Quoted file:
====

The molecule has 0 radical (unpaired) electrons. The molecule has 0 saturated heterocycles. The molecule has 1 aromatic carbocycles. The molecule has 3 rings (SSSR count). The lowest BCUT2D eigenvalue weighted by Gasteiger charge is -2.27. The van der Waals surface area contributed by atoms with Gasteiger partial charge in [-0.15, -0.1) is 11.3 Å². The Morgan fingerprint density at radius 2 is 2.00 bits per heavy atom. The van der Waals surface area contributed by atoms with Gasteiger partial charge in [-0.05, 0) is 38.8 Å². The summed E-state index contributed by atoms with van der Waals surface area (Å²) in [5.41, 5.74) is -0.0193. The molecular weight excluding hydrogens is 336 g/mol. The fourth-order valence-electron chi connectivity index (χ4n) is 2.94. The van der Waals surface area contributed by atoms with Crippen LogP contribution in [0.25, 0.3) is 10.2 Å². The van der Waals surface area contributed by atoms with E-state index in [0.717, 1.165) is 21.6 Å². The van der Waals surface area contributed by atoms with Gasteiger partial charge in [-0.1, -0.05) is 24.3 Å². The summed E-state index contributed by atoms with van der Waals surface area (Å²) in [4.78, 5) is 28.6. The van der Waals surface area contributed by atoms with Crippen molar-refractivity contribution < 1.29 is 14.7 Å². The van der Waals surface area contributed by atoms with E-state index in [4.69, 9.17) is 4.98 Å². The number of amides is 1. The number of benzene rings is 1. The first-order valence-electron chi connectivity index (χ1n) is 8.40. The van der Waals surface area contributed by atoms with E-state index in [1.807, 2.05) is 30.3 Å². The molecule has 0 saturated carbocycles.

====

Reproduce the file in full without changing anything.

The molecule has 0 radical (unpaired) electrons. The molecule has 0 saturated heterocycles. The molecule has 1 aromatic carbocycles. The molecule has 3 rings (SSSR count). The lowest BCUT2D eigenvalue weighted by Gasteiger charge is -2.27. The van der Waals surface area contributed by atoms with Gasteiger partial charge in [-0.15, -0.1) is 11.3 Å². The Morgan fingerprint density at radius 2 is 2.00 bits per heavy atom. The van der Waals surface area contributed by atoms with Gasteiger partial charge in [-0.05, 0) is 38.8 Å². The summed E-state index contributed by atoms with van der Waals surface area (Å²) in [5.41, 5.74) is -0.0193. The molecular weight excluding hydrogens is 336 g/mol. The fourth-order valence-electron chi connectivity index (χ4n) is 2.94. The van der Waals surface area contributed by atoms with Crippen LogP contribution in [0.25, 0.3) is 10.2 Å². The van der Waals surface area contributed by atoms with E-state index in [0.717, 1.165) is 21.6 Å². The van der Waals surface area contributed by atoms with Gasteiger partial charge in [-0.1, -0.05) is 24.3 Å². The summed E-state index contributed by atoms with van der Waals surface area (Å²) in [4.78, 5) is 28.6. The van der Waals surface area contributed by atoms with Crippen molar-refractivity contribution < 1.29 is 14.7 Å². The van der Waals surface area contributed by atoms with E-state index in [4.69, 9.17) is 4.98 Å². The number of amides is 1. The number of benzene rings is 1. The first-order valence-electron chi connectivity index (χ1n) is 8.40. The van der Waals surface area contributed by atoms with E-state index in [1.807, 2.05) is 30.3 Å². The molecule has 0 saturated carbocycles.